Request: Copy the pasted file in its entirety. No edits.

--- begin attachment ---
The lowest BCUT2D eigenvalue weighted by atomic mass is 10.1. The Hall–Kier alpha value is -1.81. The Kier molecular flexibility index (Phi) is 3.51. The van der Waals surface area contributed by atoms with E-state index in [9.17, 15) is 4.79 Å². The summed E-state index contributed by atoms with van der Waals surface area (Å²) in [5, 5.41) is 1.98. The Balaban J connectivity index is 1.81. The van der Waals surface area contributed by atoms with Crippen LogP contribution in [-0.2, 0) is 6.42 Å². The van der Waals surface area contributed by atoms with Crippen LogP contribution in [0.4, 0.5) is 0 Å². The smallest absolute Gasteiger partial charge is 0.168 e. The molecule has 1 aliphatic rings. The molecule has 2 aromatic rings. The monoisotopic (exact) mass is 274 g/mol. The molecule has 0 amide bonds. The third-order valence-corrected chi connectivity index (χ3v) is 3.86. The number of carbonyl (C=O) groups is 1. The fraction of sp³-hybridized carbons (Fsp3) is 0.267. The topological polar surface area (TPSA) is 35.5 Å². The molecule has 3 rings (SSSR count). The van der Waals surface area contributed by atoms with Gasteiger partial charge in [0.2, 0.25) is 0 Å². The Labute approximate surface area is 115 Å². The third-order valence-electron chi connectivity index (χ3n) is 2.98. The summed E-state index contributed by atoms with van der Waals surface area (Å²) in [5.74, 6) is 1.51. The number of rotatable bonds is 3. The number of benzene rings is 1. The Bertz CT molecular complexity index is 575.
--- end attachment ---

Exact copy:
The lowest BCUT2D eigenvalue weighted by atomic mass is 10.1. The Hall–Kier alpha value is -1.81. The Kier molecular flexibility index (Phi) is 3.51. The van der Waals surface area contributed by atoms with E-state index in [9.17, 15) is 4.79 Å². The summed E-state index contributed by atoms with van der Waals surface area (Å²) in [5, 5.41) is 1.98. The Balaban J connectivity index is 1.81. The van der Waals surface area contributed by atoms with Crippen LogP contribution in [-0.2, 0) is 6.42 Å². The van der Waals surface area contributed by atoms with Crippen LogP contribution in [0.4, 0.5) is 0 Å². The smallest absolute Gasteiger partial charge is 0.168 e. The molecule has 1 aliphatic rings. The molecule has 2 aromatic rings. The monoisotopic (exact) mass is 274 g/mol. The molecule has 0 amide bonds. The third-order valence-corrected chi connectivity index (χ3v) is 3.86. The number of carbonyl (C=O) groups is 1. The fraction of sp³-hybridized carbons (Fsp3) is 0.267. The topological polar surface area (TPSA) is 35.5 Å². The molecule has 3 rings (SSSR count). The van der Waals surface area contributed by atoms with Gasteiger partial charge in [0.2, 0.25) is 0 Å². The Labute approximate surface area is 115 Å². The third-order valence-electron chi connectivity index (χ3n) is 2.98. The summed E-state index contributed by atoms with van der Waals surface area (Å²) in [5.74, 6) is 1.51. The number of rotatable bonds is 3. The number of benzene rings is 1. The Bertz CT molecular complexity index is 575.